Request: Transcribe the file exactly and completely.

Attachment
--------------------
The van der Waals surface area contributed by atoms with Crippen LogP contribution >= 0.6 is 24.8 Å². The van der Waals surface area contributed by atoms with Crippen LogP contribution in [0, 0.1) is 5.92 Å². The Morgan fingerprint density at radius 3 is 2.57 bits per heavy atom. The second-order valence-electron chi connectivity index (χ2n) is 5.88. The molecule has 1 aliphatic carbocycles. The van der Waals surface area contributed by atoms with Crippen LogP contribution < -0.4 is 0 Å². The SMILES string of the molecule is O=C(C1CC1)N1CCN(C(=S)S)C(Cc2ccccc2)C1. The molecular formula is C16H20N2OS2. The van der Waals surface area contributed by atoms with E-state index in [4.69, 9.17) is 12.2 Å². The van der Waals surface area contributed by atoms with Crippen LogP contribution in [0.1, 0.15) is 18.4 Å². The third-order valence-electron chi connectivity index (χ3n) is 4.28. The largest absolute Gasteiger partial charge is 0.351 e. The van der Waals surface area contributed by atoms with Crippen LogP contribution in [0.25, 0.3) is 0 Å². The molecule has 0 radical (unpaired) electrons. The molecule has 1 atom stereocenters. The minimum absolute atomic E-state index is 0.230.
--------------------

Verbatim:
The van der Waals surface area contributed by atoms with Crippen LogP contribution >= 0.6 is 24.8 Å². The van der Waals surface area contributed by atoms with Crippen LogP contribution in [0, 0.1) is 5.92 Å². The Morgan fingerprint density at radius 3 is 2.57 bits per heavy atom. The second-order valence-electron chi connectivity index (χ2n) is 5.88. The molecule has 1 aliphatic carbocycles. The van der Waals surface area contributed by atoms with Crippen LogP contribution < -0.4 is 0 Å². The SMILES string of the molecule is O=C(C1CC1)N1CCN(C(=S)S)C(Cc2ccccc2)C1. The molecular formula is C16H20N2OS2. The van der Waals surface area contributed by atoms with E-state index in [4.69, 9.17) is 12.2 Å². The van der Waals surface area contributed by atoms with Crippen LogP contribution in [0.1, 0.15) is 18.4 Å². The third-order valence-electron chi connectivity index (χ3n) is 4.28. The largest absolute Gasteiger partial charge is 0.351 e. The van der Waals surface area contributed by atoms with Crippen LogP contribution in [0.25, 0.3) is 0 Å². The molecule has 0 radical (unpaired) electrons. The molecule has 1 atom stereocenters. The minimum absolute atomic E-state index is 0.230.